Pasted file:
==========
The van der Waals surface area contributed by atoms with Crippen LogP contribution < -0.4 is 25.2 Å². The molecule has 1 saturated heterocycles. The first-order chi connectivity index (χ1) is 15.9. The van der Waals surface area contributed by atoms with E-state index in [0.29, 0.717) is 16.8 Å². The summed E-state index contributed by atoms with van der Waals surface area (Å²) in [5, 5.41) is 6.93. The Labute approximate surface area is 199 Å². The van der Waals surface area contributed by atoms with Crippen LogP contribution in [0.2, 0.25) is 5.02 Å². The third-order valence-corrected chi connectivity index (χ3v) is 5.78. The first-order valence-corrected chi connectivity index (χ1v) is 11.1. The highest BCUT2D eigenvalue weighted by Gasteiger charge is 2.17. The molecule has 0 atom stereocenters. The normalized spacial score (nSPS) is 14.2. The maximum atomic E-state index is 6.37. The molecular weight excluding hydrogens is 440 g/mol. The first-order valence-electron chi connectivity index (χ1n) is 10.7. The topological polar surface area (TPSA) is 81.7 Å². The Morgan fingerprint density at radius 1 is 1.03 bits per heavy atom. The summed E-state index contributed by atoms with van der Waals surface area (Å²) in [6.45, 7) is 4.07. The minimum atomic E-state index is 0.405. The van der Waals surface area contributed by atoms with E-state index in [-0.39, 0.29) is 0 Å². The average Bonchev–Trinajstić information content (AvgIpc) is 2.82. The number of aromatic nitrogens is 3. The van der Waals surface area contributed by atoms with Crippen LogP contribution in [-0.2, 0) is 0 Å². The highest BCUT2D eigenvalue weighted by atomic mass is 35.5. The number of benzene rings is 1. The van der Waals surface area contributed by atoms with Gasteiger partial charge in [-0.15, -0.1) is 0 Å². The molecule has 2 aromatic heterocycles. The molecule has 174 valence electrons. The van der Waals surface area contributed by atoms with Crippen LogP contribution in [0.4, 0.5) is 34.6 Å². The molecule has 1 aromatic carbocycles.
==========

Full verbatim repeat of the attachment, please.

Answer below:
The van der Waals surface area contributed by atoms with Crippen LogP contribution < -0.4 is 25.2 Å². The molecule has 1 saturated heterocycles. The first-order chi connectivity index (χ1) is 15.9. The van der Waals surface area contributed by atoms with E-state index in [0.29, 0.717) is 16.8 Å². The summed E-state index contributed by atoms with van der Waals surface area (Å²) in [5, 5.41) is 6.93. The Labute approximate surface area is 199 Å². The van der Waals surface area contributed by atoms with Crippen LogP contribution in [0.2, 0.25) is 5.02 Å². The third-order valence-corrected chi connectivity index (χ3v) is 5.78. The first-order valence-corrected chi connectivity index (χ1v) is 11.1. The highest BCUT2D eigenvalue weighted by Gasteiger charge is 2.17. The molecule has 0 atom stereocenters. The normalized spacial score (nSPS) is 14.2. The maximum atomic E-state index is 6.37. The molecular weight excluding hydrogens is 440 g/mol. The first-order valence-electron chi connectivity index (χ1n) is 10.7. The topological polar surface area (TPSA) is 81.7 Å². The Morgan fingerprint density at radius 1 is 1.03 bits per heavy atom. The summed E-state index contributed by atoms with van der Waals surface area (Å²) in [6.45, 7) is 4.07. The minimum atomic E-state index is 0.405. The van der Waals surface area contributed by atoms with E-state index in [-0.39, 0.29) is 0 Å². The average Bonchev–Trinajstić information content (AvgIpc) is 2.82. The number of aromatic nitrogens is 3. The van der Waals surface area contributed by atoms with Crippen LogP contribution in [-0.2, 0) is 0 Å². The highest BCUT2D eigenvalue weighted by atomic mass is 35.5. The number of benzene rings is 1. The van der Waals surface area contributed by atoms with Gasteiger partial charge in [-0.15, -0.1) is 0 Å². The molecule has 2 aromatic heterocycles. The molecule has 174 valence electrons. The van der Waals surface area contributed by atoms with Crippen LogP contribution in [0.4, 0.5) is 34.6 Å². The molecule has 1 aromatic carbocycles.